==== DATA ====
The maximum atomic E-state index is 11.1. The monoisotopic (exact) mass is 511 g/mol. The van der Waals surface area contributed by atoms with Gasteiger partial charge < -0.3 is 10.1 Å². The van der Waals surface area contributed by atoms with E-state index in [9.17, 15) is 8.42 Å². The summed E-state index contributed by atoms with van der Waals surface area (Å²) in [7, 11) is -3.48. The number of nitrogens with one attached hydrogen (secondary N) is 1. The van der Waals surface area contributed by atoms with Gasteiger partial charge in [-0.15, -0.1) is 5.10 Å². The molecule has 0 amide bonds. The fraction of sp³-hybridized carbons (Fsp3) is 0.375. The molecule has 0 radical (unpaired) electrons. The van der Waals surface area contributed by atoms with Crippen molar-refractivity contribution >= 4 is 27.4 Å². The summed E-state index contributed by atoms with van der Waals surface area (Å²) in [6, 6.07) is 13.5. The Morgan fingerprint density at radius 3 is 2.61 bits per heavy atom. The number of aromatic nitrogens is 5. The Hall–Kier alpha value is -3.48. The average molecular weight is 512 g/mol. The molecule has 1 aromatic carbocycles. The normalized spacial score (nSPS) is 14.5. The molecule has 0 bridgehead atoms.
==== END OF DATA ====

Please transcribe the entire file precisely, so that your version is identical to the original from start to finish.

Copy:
The maximum atomic E-state index is 11.1. The monoisotopic (exact) mass is 511 g/mol. The van der Waals surface area contributed by atoms with Gasteiger partial charge < -0.3 is 10.1 Å². The van der Waals surface area contributed by atoms with E-state index in [9.17, 15) is 8.42 Å². The summed E-state index contributed by atoms with van der Waals surface area (Å²) in [7, 11) is -3.48. The number of nitrogens with one attached hydrogen (secondary N) is 1. The van der Waals surface area contributed by atoms with Gasteiger partial charge in [-0.15, -0.1) is 5.10 Å². The molecule has 0 amide bonds. The fraction of sp³-hybridized carbons (Fsp3) is 0.375. The molecule has 0 radical (unpaired) electrons. The van der Waals surface area contributed by atoms with Crippen molar-refractivity contribution >= 4 is 27.4 Å². The summed E-state index contributed by atoms with van der Waals surface area (Å²) in [6, 6.07) is 13.5. The Morgan fingerprint density at radius 3 is 2.61 bits per heavy atom. The number of aromatic nitrogens is 5. The Hall–Kier alpha value is -3.48. The average molecular weight is 512 g/mol. The molecule has 1 aromatic carbocycles. The normalized spacial score (nSPS) is 14.5. The molecule has 0 bridgehead atoms.